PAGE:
If you’re enjoying HyperDbg, don’t forget to give a star on GitHub!

Please visit Build & Install to configure the environment for running HyperDbg. Check out the Quick Start and Frequently Asked Questions (FAQs) to learn more. You can use the examples of using the debugger and the script engine to get started with HyperDbg.

HyperDbg’s memory model has undergone a significant change, transitioning to a multiple-EPTP model. This change has effectively resolved potential raised conditions.

Because this was a fundamental design change, we decided to release a ‘beta’ version, which is mainly released for testing purposes, if you’ve ever occurred to have an error, please report it on GitHub issues.


  • event_inject(InterruptionType, Vector) function in script engine (link)
  • event_inject_error_code(InterruptionType, Vector, ErrorCode) function in script engine (link)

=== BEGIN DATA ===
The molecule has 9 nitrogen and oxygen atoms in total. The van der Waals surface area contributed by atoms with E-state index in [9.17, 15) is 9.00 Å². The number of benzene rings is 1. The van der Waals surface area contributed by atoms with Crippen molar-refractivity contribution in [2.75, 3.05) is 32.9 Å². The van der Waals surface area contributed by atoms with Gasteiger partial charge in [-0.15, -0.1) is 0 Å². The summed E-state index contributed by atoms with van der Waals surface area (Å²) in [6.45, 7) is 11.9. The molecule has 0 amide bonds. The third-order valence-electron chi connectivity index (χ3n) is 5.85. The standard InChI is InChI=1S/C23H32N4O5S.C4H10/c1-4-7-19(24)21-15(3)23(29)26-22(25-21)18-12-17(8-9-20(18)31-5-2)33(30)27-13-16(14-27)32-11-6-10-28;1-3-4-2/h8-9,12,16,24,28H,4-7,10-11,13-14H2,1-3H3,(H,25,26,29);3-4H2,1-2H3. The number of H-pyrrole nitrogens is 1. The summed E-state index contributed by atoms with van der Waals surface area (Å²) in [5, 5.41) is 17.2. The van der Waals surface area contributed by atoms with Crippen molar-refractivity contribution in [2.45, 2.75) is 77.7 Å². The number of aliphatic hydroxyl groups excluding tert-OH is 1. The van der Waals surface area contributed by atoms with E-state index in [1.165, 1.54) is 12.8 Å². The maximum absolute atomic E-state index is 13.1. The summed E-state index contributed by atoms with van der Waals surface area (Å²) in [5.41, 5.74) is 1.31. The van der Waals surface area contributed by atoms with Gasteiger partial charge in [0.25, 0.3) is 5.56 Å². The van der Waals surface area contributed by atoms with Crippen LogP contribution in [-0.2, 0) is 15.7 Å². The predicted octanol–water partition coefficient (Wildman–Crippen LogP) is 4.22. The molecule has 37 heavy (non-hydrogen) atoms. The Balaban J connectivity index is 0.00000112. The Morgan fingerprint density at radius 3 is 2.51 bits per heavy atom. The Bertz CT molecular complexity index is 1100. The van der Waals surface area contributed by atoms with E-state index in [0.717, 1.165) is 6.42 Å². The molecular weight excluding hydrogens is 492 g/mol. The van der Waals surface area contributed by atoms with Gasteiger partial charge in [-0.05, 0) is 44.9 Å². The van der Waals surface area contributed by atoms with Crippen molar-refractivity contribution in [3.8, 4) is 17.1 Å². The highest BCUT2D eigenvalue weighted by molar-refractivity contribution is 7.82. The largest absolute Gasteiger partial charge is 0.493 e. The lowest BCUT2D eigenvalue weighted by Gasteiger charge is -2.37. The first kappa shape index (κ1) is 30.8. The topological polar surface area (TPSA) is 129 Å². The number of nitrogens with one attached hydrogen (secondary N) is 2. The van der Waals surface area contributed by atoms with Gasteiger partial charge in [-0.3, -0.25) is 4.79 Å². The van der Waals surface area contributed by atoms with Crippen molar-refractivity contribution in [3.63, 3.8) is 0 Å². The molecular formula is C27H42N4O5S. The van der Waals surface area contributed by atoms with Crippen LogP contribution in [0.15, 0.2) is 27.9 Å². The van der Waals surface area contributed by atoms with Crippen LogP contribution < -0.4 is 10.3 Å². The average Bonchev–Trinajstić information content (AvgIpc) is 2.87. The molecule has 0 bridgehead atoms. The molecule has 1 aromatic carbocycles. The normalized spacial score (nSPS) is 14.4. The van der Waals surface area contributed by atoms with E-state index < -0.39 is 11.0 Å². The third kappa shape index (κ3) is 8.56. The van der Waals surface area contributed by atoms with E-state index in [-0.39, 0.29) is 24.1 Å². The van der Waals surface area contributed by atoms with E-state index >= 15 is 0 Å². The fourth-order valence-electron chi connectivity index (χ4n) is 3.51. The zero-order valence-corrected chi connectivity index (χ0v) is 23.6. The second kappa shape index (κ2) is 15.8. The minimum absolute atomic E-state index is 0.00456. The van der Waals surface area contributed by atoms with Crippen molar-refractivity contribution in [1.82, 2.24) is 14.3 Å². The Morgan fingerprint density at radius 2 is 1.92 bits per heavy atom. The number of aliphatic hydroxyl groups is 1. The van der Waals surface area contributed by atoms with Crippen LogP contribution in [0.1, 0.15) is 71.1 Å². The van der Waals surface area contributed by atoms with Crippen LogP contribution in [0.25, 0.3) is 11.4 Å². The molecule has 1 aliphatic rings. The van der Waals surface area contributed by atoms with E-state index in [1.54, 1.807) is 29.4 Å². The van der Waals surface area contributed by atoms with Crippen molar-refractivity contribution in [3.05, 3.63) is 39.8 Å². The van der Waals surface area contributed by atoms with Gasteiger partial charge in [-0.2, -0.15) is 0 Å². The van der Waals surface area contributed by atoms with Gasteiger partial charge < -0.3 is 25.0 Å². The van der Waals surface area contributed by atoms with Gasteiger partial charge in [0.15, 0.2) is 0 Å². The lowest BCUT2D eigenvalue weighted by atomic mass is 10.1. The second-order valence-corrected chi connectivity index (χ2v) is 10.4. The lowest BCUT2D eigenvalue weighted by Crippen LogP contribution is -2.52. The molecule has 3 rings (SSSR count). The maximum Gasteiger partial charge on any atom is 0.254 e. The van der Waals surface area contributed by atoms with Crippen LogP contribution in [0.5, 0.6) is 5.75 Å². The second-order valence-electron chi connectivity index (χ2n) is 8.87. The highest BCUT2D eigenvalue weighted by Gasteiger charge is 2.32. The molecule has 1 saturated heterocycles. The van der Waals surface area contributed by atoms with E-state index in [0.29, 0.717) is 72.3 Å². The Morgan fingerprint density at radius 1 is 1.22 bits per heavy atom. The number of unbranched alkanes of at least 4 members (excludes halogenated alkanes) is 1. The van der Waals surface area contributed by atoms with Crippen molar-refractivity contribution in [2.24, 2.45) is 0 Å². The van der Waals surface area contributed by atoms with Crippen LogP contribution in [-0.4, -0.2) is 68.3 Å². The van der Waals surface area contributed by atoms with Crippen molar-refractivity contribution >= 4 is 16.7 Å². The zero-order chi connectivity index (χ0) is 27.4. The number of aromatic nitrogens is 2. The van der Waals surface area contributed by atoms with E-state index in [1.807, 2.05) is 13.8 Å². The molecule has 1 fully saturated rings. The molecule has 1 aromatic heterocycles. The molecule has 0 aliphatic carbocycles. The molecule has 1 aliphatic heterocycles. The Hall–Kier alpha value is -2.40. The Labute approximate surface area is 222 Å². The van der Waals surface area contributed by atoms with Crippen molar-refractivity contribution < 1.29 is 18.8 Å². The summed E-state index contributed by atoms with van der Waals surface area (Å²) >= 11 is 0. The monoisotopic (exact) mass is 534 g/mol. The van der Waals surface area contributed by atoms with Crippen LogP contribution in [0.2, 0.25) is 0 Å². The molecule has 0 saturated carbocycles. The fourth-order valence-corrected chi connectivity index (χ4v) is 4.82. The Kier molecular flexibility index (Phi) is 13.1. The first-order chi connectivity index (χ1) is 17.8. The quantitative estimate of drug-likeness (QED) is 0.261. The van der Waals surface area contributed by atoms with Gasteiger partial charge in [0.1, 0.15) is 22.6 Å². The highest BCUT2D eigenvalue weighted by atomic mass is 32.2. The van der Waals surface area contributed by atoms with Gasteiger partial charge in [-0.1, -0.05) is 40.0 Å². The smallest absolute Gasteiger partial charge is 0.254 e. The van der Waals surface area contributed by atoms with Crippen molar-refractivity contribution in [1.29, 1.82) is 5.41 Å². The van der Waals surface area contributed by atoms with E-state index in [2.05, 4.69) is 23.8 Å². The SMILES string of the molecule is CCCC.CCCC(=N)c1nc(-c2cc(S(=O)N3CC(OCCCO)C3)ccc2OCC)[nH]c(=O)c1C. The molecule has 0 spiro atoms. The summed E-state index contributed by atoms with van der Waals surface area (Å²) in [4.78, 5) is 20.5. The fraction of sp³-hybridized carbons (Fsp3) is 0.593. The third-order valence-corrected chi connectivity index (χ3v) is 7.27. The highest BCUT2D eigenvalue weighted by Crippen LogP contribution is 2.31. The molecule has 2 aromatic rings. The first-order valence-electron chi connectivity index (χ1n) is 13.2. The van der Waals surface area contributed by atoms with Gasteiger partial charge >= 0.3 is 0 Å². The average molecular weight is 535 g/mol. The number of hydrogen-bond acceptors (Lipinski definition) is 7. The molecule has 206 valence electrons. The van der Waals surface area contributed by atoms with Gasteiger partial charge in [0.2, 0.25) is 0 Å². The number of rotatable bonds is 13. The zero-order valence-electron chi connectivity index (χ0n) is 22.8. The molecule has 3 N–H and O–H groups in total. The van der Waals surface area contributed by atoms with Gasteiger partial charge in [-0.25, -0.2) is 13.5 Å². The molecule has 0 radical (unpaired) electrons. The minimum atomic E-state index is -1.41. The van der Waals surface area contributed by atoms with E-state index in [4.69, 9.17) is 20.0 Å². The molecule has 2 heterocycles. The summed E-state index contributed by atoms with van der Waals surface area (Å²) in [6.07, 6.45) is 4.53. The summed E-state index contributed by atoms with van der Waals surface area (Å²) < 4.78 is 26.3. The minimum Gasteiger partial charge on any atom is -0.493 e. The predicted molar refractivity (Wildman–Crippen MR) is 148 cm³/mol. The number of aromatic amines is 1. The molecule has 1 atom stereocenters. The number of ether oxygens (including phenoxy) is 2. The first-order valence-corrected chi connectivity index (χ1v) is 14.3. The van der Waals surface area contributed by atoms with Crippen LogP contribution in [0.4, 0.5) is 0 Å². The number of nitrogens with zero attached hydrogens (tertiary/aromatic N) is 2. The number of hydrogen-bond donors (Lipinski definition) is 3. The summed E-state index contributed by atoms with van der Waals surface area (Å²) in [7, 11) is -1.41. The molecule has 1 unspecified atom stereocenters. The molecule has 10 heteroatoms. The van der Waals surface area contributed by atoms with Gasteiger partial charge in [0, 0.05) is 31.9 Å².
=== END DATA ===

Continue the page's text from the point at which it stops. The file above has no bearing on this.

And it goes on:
• .dump – command is added to the debugger to dump the virtual memory into a file (link)
  • !dump – command is added to the debugger to dump the physical memory into a file (link)
  • gu – command is added to the debugger to step-out or go up instructions thanks to @xmaple555 (link)


  • HyperDbg now switched to a multiple EPTP memory model, and each core has its own EPT table (link)
  • Building mtrr map by adding smrr, fixed ranges, and default memory type is fixed (#255) thanks to @Air14
  • The problem of removing multiple EPT hooks on a single address is fixed
  • The problem of not intercepting the step-over command ‘p’ when executed in different cores is fixed
  • HyperDbg now checks for the validity of physical addresses based on CPUID.80000008H:EAX[7:0]’s physical address width

Published by Tamil S

Tamil has a great interest in the fields of Cyber Security, OSINT, and CTF projects. Currently, he is deeply involved in researching and publishing various security tools with Kali Linux Tutorials, which is quite fascinating.

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